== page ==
March: BiodefenseWater monitoring system to be demonstrated in Congress technology fair

Published 31 March 2008

The House Committee on Homeland Security is holding a homeland security technology fair at the Rayburn building on Wednesday; a water bioterror monitoring system will be on display, and caught our eye

Congress wants to educate its members about homeland security technologies — and one way to do so is by having a technology fair right in Rayburn House Office Building. If you happen to be in Washington, D.C. on Wednesday, 2 April, you may want to take a look. The official title is U.S. House of Representatives Committee on Homeland Security’s Technology Fair on Detecting and Responding to Bioterrorism, and the fair is open to the public. One technology on display caught our eye: Fremont, California-based Microfluidic Systems (MFSI),along with its manufacturing partner, United Technology’s HamiltonSundstrand Corporation, will be demonstrating the Microfluidic Bioagent Autonomous Networked Detector (M-BAND). MFSI was founded in 2001 and is focused on the development of microfluidic systems for automated preparation of biological assays. MFSI has been

involved with the development of automated DNA-based pathogen detection systems and microfluidics for the U.S. government and commercial markets for more than twelve years now, including the world’s first miniaturized, portable, battery-operated, real-time, polymerase-chain-reaction (PCR)-based detection system.

The M-BAND runs autonomously for up to thirty days, continuously analyzing air samples for the detection of bacteria, viruses, and toxins with results in as little as two hours. Results from individual instruments are reported via a secure wireless network in real time to give an accurate and up to date status for fielded instruments in aggregate. Designed for either outdoor or indoor environments, the M-BAND will operate from -25 to 125 ºF. The M-BAND uses the TaqMan Real-Time PCR with an end-point read and toxin immunoassays which are well-established in the field for optimal specificity and sensitivity. M-BAND can be remotely set to detect for DNA-based pathogens alone, with or without either RNA-based organisms or toxins, or for all three types of pathogens simultaneously at remotely programmable intervals. The company says that air collection rates of 400L/min have been achieved providing 10 mL of concentrated fluidic sample to the detection system. Sample processing time includes: 60 minutes lysis and purification and a thermal cycling rate of 1.2 min/cycle. The typical time for combined sample processing and detection is 120 minutes assuming 50 thermal cycles. Toxin analysis time is 40 minutes. The pathogen detection assays currently implemented include Bacillus anthracis spores, Yersinia pestis bacteria, VEE virus, and botulinum, SEB and Ricin toxins including an internal bacterial positive control. The current platform supports more than 70 RNA/DNA targets via multiplexing. The highest degree of specificity is provided by multiple gene targets per organism via multiplex TaqMan Real-Time PCR, and monoclonal antibody-based toxin detection.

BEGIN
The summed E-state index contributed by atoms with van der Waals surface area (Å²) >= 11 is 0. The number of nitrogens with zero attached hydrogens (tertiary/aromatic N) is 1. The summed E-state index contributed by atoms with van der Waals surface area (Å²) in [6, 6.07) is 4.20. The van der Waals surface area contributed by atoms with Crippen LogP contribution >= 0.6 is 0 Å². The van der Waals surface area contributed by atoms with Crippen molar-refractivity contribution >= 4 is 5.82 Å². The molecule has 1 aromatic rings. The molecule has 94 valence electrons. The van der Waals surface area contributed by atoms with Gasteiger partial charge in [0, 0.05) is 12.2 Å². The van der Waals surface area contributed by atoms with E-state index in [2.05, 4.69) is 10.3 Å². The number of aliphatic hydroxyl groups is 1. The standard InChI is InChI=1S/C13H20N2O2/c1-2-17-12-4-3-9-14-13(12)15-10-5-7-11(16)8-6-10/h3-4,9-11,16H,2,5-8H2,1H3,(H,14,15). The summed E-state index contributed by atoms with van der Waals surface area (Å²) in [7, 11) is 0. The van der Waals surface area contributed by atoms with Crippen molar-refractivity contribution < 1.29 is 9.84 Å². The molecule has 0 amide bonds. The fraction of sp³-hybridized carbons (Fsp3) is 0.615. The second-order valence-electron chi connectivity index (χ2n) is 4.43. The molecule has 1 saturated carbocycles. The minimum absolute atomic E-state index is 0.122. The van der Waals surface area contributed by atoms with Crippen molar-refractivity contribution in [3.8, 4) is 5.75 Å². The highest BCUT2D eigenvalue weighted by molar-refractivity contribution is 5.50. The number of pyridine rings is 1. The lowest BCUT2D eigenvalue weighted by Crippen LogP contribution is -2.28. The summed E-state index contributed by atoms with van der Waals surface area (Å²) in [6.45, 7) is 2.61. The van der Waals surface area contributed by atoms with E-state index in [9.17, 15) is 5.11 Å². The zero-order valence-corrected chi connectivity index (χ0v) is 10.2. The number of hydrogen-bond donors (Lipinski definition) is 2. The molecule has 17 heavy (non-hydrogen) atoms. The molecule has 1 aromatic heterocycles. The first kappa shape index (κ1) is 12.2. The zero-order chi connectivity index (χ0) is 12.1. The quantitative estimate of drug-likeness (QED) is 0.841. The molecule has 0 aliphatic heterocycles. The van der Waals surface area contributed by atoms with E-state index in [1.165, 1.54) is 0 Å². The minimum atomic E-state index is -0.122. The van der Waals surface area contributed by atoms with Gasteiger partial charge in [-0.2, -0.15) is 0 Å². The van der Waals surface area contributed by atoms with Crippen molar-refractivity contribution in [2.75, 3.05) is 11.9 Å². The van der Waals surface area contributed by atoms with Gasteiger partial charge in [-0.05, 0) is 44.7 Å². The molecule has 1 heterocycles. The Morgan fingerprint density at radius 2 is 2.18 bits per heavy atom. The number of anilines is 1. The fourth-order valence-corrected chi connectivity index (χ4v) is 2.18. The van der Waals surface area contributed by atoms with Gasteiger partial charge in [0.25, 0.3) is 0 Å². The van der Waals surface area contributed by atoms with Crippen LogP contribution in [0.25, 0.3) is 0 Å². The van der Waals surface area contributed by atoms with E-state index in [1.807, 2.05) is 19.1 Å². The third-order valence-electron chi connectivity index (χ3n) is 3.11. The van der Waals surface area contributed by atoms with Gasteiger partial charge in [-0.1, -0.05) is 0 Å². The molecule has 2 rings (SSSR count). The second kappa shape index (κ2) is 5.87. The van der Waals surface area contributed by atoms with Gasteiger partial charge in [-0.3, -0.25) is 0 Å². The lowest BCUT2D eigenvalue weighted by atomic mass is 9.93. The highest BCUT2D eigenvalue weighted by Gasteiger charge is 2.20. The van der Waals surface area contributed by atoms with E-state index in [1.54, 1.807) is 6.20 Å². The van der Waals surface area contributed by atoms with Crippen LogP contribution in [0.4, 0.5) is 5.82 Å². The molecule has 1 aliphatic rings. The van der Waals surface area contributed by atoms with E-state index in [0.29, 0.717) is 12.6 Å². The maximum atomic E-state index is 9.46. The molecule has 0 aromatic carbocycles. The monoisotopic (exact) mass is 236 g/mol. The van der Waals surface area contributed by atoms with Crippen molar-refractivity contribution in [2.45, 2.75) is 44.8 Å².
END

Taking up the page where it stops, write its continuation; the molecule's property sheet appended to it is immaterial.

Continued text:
Water for human consumption and irrigation is becoming a major problem as global warming causes ice caps to melt and fresh water resources to dwindle. Last week, the U.K. intelligence agencies submitted their annual National Strategy report (equivalent of the U.S. NIE) to Prime Minister Gordon Brown — and in the document they warn that within the next decade we will be witnessing the eruption of what the report calls “water wars”: Countries going to war with each other not over territory or oil, but over water resources.

As water becomes more scarce and precious, the need to monitor water quality against terrorist-planted pathogens becomes even more pressing.